Handling Dev- vs Production API Calls in create-react-app

May 10th, 2018

This post documents a brute-force approach I took to alternating between development and production databases in the PLURview app.

I built a simple apiAdapter.js file in my src/ directory, which sets an API_URL variable for my fetch() calls. PLURview is based on create-react-app, which has the ability to distinguish between dev and production through process.env variables.

The Problem

There were about 10 different calls to PLURview's internal API spread throughout the front-end codebase. The API URLs were hard-coded, which required a project-wide search-and-replace for every commit (local vs production).

The other problem was complexity of information when it came to researching how to accomplish this. The app is hosted on Heroku and it automatically updates from Github.

I looked into using Heroku's environment variables, which I had found useful in the past for storing API keys. All of my calls to external APIs go through the back-end, which is a private repo.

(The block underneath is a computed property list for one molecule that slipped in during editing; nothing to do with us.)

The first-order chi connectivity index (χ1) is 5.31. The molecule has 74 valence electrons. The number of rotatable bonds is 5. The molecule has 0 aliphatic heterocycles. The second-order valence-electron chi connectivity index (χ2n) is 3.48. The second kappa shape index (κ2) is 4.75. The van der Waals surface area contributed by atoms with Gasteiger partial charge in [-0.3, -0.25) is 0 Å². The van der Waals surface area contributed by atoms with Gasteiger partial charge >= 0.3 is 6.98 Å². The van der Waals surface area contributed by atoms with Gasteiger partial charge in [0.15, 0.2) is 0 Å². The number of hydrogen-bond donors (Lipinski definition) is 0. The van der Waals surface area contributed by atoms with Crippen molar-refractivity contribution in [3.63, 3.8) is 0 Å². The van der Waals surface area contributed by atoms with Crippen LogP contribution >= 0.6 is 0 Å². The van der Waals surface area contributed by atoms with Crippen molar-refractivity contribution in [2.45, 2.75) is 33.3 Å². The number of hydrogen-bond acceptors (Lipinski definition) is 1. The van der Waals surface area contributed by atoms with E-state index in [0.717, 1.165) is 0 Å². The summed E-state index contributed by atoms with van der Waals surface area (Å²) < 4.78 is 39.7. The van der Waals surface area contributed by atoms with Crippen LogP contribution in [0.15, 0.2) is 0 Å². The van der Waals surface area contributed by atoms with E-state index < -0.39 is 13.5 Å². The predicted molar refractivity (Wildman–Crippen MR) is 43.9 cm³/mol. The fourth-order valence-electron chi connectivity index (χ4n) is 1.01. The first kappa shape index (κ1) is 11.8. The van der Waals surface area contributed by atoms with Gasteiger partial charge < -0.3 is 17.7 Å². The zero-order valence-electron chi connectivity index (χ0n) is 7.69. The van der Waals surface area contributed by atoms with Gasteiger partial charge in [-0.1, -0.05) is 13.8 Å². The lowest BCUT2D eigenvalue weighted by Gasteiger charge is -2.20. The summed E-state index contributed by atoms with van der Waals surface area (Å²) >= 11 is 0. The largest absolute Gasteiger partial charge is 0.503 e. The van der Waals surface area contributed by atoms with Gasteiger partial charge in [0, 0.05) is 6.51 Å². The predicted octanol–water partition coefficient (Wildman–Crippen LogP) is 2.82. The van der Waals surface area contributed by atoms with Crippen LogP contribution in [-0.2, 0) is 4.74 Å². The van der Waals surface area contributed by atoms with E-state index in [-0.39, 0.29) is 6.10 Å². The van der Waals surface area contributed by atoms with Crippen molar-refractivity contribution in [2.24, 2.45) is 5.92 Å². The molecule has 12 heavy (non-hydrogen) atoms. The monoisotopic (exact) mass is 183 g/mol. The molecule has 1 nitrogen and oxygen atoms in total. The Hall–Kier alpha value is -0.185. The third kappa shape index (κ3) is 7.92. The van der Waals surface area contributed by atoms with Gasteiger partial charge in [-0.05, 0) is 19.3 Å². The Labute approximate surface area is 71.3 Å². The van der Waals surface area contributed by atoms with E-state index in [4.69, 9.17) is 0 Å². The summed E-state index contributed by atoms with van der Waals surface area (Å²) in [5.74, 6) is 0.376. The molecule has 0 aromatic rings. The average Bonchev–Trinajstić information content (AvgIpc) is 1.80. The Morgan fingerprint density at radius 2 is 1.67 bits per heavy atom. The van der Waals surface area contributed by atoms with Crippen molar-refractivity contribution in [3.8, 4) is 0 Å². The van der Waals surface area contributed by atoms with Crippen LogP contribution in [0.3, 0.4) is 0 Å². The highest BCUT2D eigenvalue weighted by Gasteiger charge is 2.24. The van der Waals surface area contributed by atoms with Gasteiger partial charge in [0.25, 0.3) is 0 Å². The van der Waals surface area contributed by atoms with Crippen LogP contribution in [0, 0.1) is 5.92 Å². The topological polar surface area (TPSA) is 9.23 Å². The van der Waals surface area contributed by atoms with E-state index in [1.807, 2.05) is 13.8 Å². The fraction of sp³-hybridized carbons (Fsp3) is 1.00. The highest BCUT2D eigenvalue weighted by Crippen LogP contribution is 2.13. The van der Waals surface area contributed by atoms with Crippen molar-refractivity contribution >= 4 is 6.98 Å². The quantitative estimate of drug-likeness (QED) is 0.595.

Ultimately a proper DevOps style solution appeared to be too heavy a solution for the amount of time I had to research and implement a solution.

The Solution

First, I modified my NPM scripts to set the dev environment variable:

    "scripts": {
        "start": "REACT_APP_STAGE=dev react-scripts start",

When you set a variable starting with REACT_APP you'll have access to it in your app along the pattern of process.env.REACT_APP_STAGE.

Next, in apiAdapter.js I created a simple ternary based on the environment variable:

const API_URL = process.env.REACT_APP_STAGE === 'dev'
  ? 'http://localhost:3001/api/v1'
  : 'https://plurview-api.herokuapp.com/api/v1';

Finally, I collected all those fetch calls into apiAdapter.js so I could interpolate the API_URL based on the environment:

export const fetchArtists = () => {
  return fetch(`${API_URL}/artists`);

The adapter works the same way in the app as Redux actions. A component can import and use only the calls it needs:

import { fetchColorGuide } from '../../apiAdapter';


toggleDetails = () => {
      .then(res => res.json());


This was a good intermediate step between ad hoc fetch() calls and something more elegant. In the process I found I probably had more API calls going on than necessary, and some of my naming conventions could use better semantics.

The process of abstracting these calls also shined some light on components and endpoints I was no longer using, which helped me pare down the codebase a bit overall.